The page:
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Accidents prompt police to urge caution in ‘passing lanes’

After multiple deadly traffic accidents in Ocean County where cars broke down in the left lane, State Police are warning drivers to use extra caution on the roads.

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Traffic jam with rows of cars
(Aleksandra Glustsenko/Thinkstock)

Within a span of 24 hours, two fatalities occurred on the roads of Ocean County. The first took place Sunday night in Toms River on the Tunney Mathis Bridge when a South Seaside Park man crashed into the back of a disabled car. The second occurred early Monday morning on the Garden State Parkway in Lacey where a driver was killed after changing lanes to avoid a disabled car in the left lane.

New Jersey State Police Captain Stephen Jones reminds drivers who think they might run out of gas or break down to stay in the rightmost lanes or just pull over outside of the shoulder as a precaution.

“The left lanes are supposed to be for passing other vehicles and once you’re done passing you move back into the right lane or middle lane,” Jones said. “Unfortunately people think as long as they’re going the speed limit, they should be allowed the left lane. What that causes, in addition to road rage, is it causes people to pass on the other lanes and that leads to unexpected results.”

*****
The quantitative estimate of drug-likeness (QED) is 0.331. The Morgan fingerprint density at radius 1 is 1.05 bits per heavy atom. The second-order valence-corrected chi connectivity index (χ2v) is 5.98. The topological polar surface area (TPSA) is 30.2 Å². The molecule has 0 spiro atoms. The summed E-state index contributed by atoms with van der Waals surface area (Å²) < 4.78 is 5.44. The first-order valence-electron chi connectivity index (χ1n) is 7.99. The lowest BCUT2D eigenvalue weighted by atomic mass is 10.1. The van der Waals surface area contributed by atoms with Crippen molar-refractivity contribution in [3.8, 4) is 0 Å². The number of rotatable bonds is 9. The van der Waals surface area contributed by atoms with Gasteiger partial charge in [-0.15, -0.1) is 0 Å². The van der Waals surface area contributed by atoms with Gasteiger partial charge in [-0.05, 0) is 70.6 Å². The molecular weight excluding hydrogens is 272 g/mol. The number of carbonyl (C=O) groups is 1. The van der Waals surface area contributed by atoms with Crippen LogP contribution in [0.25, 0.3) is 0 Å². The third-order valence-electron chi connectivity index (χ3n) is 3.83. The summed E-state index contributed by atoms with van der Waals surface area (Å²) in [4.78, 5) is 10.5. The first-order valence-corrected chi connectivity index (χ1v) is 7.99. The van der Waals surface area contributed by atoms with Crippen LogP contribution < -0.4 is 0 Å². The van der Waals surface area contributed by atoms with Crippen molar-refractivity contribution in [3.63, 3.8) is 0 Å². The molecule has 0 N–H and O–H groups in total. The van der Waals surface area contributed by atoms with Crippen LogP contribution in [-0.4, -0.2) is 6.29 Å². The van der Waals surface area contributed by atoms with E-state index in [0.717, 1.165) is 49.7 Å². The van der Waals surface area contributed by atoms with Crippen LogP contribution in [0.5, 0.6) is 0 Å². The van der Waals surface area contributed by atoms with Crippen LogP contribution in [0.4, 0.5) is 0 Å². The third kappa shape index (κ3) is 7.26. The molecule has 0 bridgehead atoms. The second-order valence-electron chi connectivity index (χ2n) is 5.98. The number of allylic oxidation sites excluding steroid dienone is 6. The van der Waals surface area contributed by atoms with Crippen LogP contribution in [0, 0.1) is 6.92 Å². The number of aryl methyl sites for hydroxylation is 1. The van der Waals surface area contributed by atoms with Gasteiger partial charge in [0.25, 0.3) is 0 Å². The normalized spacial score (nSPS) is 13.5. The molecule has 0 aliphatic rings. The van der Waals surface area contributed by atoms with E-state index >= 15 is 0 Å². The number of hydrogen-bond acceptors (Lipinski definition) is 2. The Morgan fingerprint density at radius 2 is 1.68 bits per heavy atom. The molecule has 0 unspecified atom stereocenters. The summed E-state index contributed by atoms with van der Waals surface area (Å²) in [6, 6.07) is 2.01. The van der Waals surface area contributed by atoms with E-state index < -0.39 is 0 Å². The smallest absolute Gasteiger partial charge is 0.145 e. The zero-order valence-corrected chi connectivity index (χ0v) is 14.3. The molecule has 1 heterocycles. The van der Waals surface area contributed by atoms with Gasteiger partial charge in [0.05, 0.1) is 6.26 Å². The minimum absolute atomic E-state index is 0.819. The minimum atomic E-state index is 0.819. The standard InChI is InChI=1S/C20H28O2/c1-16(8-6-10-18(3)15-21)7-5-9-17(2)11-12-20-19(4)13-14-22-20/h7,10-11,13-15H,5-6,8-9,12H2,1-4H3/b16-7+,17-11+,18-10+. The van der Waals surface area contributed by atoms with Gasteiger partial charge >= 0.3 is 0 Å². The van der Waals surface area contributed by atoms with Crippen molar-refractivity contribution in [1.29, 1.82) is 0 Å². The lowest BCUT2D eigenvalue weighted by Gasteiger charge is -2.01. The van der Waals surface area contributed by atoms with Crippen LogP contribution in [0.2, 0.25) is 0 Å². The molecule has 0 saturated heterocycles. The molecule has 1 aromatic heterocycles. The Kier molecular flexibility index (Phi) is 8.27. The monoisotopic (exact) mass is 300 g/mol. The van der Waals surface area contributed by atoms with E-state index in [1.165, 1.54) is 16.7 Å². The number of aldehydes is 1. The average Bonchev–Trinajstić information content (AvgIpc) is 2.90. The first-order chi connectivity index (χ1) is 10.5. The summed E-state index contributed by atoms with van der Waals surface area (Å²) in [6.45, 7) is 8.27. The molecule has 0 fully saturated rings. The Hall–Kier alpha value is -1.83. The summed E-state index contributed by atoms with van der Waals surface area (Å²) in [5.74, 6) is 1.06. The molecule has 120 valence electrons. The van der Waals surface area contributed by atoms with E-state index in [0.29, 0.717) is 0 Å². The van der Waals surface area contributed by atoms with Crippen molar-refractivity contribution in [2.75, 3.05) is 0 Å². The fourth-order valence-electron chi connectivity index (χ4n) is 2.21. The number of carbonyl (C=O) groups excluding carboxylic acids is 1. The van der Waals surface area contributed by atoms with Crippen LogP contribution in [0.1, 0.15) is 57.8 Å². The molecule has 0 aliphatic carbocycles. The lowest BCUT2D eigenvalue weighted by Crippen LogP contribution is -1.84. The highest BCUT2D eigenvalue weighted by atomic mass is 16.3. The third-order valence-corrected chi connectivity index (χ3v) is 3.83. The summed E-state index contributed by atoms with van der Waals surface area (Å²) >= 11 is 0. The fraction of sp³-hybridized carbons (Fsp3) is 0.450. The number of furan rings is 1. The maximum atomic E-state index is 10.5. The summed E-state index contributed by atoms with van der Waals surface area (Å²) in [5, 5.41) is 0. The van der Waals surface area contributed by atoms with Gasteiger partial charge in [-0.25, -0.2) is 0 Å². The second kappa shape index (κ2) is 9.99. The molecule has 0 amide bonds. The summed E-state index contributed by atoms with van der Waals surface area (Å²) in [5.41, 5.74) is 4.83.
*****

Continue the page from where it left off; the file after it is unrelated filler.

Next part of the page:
Keeping a proper distance is also vital, said Jones, especially if a car breaks down on a busy road or an accident occurs ahead of a vehicle.

“I think the standard (distance between cars) is more the car length for every 10 miles an hour, which if you’re doing highway speeds you’re talking six car lengths,” Jones said.

For the residents of the shore who regularly travel in the area, the roads could be second nature, but Jones said that’s not the case for the many visitors to the area during summer and holiday weekends.

“They may not realize what’s around that curb, and you do. You’ve got to be watching out for the other nitwits on the road who don’t know how to drive or don’t know where they’re going,” Jones said, adding that distracted driving behaviors such as using a cellphone, GPS, etc., contribute to the most accidents.

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